A patrol car video from a June 2015 incident showing a Black elementary teacher in Austin violently arrested by a white police officer during a traffic stop has caused a stir across social media.
Shaun King, a Senior Justice Writer at the New York Daily News, and also a Morehouse College alum, tweeted last night that 26-year-old Breaion King (no relation) is a “wonderful 2nd grade teacher” and “was assaulted by the police for no reason whatsoever.” According to her LinkedIn account, King is a graduate of HBCU Huston-Tillotson University in Austin.
This woman is a wonderful 2nd grade teacher who was assaulted by the police for no reason whatsoever. https://t.co/fXsMULQWPM
— Shaun King (@ShaunKing) July 22, 2016
King was pulled over by Officer Bryan Richter for going 15 mph over the speed limit.
According to the Austin American-Statesman, who originally published the video Thursday, after the brutal arrest King requested to be transported by a different police officer citing that she did not trust Officer Richter.
She was then transported to the police station by Officer Patrick Spradlin.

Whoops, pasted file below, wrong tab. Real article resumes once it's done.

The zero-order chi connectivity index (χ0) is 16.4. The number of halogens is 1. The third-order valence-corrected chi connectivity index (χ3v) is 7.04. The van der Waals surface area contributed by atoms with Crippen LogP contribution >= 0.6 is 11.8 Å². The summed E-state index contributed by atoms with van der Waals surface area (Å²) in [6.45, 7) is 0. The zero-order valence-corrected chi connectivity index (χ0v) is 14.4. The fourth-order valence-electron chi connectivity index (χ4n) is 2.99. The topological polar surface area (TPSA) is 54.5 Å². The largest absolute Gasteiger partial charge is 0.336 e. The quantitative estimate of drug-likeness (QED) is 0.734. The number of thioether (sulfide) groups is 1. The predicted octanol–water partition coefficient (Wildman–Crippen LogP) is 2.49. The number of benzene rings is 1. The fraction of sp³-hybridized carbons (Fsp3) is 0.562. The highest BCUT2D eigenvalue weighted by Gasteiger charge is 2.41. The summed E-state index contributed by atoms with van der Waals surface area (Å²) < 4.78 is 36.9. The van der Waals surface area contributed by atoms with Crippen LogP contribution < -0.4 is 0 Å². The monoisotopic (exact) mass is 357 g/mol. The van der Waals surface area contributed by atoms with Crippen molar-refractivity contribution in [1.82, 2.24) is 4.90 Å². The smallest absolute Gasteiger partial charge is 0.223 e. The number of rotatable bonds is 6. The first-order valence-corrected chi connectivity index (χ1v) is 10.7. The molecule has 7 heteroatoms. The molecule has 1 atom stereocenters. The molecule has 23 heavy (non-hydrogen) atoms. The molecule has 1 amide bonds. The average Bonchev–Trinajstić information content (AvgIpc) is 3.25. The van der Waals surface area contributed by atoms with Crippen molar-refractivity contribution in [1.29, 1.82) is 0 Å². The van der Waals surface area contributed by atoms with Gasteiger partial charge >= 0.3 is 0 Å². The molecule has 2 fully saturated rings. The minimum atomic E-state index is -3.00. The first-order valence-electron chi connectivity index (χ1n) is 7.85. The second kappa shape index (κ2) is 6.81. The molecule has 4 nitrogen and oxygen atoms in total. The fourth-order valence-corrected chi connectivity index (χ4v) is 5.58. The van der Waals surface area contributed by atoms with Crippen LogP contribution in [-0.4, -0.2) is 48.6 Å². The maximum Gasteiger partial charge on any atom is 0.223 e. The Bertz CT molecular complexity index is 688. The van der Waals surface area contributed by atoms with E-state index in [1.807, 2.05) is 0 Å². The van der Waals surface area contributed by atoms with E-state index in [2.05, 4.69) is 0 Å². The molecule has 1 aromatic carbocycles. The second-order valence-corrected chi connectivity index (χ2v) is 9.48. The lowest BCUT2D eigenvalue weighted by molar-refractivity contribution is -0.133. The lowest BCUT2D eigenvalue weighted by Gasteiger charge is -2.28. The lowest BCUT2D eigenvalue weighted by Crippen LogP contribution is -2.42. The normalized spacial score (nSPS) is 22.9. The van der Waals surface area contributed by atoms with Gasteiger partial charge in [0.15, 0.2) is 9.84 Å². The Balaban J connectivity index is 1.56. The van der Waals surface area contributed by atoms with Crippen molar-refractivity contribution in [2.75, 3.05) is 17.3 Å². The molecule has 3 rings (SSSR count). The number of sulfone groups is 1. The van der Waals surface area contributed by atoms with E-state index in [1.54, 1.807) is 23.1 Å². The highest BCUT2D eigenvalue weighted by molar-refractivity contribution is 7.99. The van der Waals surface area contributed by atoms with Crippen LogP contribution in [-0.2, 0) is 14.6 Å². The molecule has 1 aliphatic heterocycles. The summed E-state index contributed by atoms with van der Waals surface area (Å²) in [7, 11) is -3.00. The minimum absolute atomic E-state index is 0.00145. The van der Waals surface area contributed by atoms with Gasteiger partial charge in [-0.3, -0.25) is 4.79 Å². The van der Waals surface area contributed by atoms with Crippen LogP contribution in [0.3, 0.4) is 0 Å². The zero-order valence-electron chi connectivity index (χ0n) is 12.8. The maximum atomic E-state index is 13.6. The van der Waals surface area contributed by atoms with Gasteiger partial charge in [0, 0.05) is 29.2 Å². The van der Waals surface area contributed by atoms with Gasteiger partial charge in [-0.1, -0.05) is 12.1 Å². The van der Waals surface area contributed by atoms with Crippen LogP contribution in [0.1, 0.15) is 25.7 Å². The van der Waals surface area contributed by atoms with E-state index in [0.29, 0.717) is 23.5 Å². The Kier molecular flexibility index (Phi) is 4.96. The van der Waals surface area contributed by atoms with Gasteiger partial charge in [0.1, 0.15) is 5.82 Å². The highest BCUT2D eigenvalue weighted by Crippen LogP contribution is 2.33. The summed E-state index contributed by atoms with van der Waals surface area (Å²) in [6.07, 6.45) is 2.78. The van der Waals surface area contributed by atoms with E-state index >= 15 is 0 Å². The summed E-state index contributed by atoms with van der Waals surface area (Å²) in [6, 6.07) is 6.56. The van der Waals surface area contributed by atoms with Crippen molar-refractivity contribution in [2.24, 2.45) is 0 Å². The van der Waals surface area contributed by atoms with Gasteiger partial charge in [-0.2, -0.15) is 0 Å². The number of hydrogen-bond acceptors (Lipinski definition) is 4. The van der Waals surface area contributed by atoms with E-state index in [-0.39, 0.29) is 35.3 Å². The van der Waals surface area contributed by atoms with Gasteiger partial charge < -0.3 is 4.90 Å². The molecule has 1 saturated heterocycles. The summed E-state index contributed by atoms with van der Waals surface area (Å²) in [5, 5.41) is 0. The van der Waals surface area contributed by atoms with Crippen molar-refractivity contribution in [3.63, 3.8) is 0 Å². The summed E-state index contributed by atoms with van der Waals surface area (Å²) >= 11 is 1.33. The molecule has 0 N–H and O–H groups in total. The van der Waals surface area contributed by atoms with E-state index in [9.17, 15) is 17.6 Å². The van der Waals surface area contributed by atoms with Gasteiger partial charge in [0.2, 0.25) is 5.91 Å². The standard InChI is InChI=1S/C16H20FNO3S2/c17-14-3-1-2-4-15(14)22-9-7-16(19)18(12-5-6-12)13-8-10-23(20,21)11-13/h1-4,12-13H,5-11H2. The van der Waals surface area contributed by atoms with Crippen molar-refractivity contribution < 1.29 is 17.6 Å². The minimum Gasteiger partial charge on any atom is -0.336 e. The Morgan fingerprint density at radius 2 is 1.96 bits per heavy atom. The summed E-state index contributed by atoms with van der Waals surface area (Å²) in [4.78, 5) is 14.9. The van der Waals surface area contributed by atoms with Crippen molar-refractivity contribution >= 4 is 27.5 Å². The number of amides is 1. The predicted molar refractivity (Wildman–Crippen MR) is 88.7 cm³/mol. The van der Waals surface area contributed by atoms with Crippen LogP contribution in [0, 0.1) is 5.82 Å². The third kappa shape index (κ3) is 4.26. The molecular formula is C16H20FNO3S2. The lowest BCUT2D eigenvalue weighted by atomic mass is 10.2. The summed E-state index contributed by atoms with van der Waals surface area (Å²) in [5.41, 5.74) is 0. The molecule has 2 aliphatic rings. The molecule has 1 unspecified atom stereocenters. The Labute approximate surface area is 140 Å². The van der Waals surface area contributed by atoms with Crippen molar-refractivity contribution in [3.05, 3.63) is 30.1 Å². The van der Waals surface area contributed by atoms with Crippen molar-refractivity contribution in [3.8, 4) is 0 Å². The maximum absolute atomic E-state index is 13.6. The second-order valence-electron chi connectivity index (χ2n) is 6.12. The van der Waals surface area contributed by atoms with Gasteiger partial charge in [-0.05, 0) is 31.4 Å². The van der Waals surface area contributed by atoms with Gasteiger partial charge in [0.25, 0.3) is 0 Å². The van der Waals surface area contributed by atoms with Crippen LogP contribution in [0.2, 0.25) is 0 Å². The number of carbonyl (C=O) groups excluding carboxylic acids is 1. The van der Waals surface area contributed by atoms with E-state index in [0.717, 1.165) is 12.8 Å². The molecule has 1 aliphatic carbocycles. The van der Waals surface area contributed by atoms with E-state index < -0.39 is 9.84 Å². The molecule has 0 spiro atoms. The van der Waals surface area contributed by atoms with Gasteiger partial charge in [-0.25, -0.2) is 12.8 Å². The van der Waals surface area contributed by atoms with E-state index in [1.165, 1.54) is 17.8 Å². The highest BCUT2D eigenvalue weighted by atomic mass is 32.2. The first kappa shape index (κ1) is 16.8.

In another video, Officer Spradlin, white, is heard telling King that black people have “violent tendencies” and says “I don’t blame” white people for being afraid, alluding that many people in the black community are violent.
“Ninety-nine percent of the time, when you hear about stuff like that, it is the black community that is being violent. That’s why a lot of the white people are afraid, and I don’t blame them,” said Spradlin to King, who sat in the back of the police car.
He continued on about ‘dealing’ with black people as an officer.
“There are some guys I look at, and I know it is my job to deal with them, and I know it might go ugly, but that’s the way it goes. But yeah, some of them, because of their appearance and whatnot, some of them are very intimidating.”
According to the Associated Press, Austin Police Chief Art Acevedo, who is Hispanic, said that the actions of both officers were wrong and called the officer’s comments on the video “disturbing,” also telling King that he is sorry.
Fatima Mann, an activist with the Austin Justice Coalition, said, “If that was a white woman, would he have yanked her out … and slammed her on the ground? Most of us could say absolutely not.”
“But for reason,” she added, “for some strange reason, when people look like me, we’re more of a threat, and that means we get treated and thrown around as if we don’t matter.”